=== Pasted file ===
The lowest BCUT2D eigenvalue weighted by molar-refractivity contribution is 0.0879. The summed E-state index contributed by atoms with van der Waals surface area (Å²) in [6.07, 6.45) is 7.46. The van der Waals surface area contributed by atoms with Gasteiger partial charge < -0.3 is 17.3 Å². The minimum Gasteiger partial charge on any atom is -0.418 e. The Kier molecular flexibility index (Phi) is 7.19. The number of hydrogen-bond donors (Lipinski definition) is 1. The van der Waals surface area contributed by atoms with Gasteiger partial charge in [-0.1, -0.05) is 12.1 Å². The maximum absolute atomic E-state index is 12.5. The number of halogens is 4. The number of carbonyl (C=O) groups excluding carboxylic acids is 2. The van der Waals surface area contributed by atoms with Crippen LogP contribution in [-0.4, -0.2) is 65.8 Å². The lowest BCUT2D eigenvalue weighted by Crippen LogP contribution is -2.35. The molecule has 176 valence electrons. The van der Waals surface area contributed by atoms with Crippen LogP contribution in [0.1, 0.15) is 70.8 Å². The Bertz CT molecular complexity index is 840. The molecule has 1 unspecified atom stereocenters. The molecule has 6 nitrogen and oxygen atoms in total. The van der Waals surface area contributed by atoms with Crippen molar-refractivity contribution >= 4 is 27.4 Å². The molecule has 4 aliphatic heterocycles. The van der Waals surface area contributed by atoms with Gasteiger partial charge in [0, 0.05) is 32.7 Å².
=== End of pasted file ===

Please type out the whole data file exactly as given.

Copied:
The lowest BCUT2D eigenvalue weighted by molar-refractivity contribution is 0.0879. The summed E-state index contributed by atoms with van der Waals surface area (Å²) in [6.07, 6.45) is 7.46. The van der Waals surface area contributed by atoms with Gasteiger partial charge < -0.3 is 17.3 Å². The minimum Gasteiger partial charge on any atom is -0.418 e. The Kier molecular flexibility index (Phi) is 7.19. The number of hydrogen-bond donors (Lipinski definition) is 1. The van der Waals surface area contributed by atoms with Gasteiger partial charge in [-0.1, -0.05) is 12.1 Å². The maximum absolute atomic E-state index is 12.5. The number of halogens is 4. The number of carbonyl (C=O) groups excluding carboxylic acids is 2. The van der Waals surface area contributed by atoms with Crippen LogP contribution in [-0.4, -0.2) is 65.8 Å². The lowest BCUT2D eigenvalue weighted by Crippen LogP contribution is -2.35. The molecule has 176 valence electrons. The van der Waals surface area contributed by atoms with Crippen LogP contribution in [0.1, 0.15) is 70.8 Å². The Bertz CT molecular complexity index is 840. The molecule has 1 unspecified atom stereocenters. The molecule has 6 nitrogen and oxygen atoms in total. The van der Waals surface area contributed by atoms with Crippen molar-refractivity contribution >= 4 is 27.4 Å². The molecule has 4 aliphatic heterocycles. The van der Waals surface area contributed by atoms with Gasteiger partial charge in [0, 0.05) is 32.7 Å².